Poison pills are euphemistically known as “shareholder rights plans.” The rights in question specifically belong to the shareholders holding just under 50% of a company after a hostile acquirer has built up a 50% plus one share stake, namely the right not to be screwed over by the new majority owner’s new hand-picked board of directors and management. In practice, the only rights most poison pills protect are those of what would be the previous management to remain employed by what would be the former directors. Still, the fig leaves of reasonableness, proportionality, and non-perclusive- and non-coercive-ness remain.
Medtech firm Masimo Corp. certainly has reason to believe activist hedge fund Politan Capital Management has intentions toward it. For one, Politan owns an 8.9% stake in Masimo. For another, it is led by a Paul Singer protégé. Finally, Politan is indeed seeking seats on Masimo’s board. In crafting its poison pill in response, however, Masimo seems to have thrown reasonableness and proportionality to the wind for something more perclusive and coercive.
Those provisions would award Masimo Chairman and Chief Executive Officer Joe Kiani “hundreds of millions of dollars” if only two of the company’s five directors are replaced, according to Politan. Two Masimo directors are up for re-election at this year’s annual general meeting.
We suppose this would protect one shareholder’s rights, namely those of Kiani, although that would be stretching an already fairly transparent euphemism to something like a breaking point.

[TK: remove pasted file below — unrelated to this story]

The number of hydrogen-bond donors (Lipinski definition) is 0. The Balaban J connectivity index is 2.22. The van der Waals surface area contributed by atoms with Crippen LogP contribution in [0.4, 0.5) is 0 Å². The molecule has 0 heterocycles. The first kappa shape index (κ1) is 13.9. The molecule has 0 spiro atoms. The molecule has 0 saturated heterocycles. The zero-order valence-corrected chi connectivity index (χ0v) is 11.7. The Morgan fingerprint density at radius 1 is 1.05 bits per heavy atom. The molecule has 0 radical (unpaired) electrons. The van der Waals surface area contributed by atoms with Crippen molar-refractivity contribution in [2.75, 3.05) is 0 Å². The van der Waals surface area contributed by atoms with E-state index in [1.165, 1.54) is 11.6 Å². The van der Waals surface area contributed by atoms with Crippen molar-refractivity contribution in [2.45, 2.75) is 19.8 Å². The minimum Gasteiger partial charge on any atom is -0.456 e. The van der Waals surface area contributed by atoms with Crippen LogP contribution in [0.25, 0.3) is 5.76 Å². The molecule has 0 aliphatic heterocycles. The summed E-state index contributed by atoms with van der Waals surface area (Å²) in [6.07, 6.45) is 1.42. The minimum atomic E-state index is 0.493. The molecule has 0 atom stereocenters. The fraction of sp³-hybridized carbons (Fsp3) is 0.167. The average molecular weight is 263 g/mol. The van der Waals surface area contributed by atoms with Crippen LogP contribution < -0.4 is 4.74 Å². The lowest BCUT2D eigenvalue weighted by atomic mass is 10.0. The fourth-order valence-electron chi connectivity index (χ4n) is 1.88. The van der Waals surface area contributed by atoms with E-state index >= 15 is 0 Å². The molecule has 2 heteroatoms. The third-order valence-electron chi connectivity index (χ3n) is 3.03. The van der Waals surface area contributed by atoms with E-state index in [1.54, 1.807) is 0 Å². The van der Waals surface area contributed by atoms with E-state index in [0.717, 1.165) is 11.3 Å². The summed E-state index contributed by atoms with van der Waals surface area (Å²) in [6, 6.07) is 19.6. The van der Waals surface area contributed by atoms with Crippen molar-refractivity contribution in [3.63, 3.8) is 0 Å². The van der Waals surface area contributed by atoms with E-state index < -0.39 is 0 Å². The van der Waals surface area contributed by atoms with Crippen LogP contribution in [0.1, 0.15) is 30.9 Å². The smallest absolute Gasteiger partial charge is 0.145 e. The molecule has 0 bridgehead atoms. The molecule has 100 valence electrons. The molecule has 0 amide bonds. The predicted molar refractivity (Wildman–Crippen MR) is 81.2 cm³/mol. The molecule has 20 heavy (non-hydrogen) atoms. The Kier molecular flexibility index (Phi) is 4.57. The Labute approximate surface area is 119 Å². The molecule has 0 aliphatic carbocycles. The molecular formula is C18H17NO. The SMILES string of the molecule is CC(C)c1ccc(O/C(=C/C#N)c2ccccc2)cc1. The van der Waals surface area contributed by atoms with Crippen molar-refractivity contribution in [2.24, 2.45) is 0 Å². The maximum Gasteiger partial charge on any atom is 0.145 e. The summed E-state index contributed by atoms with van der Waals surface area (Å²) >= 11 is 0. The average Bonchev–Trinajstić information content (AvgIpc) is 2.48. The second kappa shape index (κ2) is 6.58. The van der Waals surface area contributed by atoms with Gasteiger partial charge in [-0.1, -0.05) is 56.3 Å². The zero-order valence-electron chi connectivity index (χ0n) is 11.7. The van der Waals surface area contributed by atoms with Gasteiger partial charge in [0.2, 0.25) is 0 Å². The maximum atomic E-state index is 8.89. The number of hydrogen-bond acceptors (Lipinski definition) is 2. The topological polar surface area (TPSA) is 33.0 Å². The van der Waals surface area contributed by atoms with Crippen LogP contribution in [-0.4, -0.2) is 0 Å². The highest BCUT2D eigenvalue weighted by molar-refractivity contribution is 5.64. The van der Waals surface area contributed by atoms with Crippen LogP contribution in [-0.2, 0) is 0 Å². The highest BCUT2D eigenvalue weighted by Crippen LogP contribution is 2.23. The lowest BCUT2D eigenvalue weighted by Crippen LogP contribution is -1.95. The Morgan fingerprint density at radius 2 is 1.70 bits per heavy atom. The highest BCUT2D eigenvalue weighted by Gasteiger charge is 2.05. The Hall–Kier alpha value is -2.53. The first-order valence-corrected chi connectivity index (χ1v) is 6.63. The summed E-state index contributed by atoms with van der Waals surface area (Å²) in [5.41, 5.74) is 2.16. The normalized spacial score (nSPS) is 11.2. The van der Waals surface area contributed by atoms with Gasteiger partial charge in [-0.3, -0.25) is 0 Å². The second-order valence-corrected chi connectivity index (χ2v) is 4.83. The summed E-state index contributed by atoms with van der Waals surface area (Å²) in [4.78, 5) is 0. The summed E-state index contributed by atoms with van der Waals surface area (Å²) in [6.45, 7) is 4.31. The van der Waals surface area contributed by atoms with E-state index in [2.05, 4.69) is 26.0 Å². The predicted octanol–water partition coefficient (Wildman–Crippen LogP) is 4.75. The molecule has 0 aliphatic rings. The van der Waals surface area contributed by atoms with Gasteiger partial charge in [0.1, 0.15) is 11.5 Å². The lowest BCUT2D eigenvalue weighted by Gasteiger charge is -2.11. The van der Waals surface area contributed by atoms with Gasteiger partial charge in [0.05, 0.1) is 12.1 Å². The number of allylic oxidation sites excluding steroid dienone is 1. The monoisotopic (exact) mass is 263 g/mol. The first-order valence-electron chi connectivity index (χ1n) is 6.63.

Masimo requires shareholders nominating directors to disclose some of the investors in their own funds. Its bylaws also now require dissidents to disclose their investors’ holdings in other companies and even those of their family members. Politan argues that some investors “would be unwilling, unable or contractually prohibited from disclosing” that information…. Dissidents such as Politan are now required to reveal other Masimo investors they have spoken with and who support their push for change. They must also disclose any other companies in which they have nominated directors in the past 36 months, as well as plan to do so, in the coming year.
Alas, even the very understanding chancellor and vice chancellors of Delaware might think this is all rather a few dozen steps too far.
“This would be a show-stopper in lots of cases, and I think they know that,” [George Washington University Law School professor Larry] Cunningham said in an interview. “There’s a very good chance that the Delaware courts would reject this as an invalid exercise of corporate power….”
“Is this a thinly veiled attempt to stop activism?” asked Michael Klaunser, a Stanford Law School professor. “No. It’s not veiled at all; it’s utterly clear.”
And in such cases, who needs euphemism?
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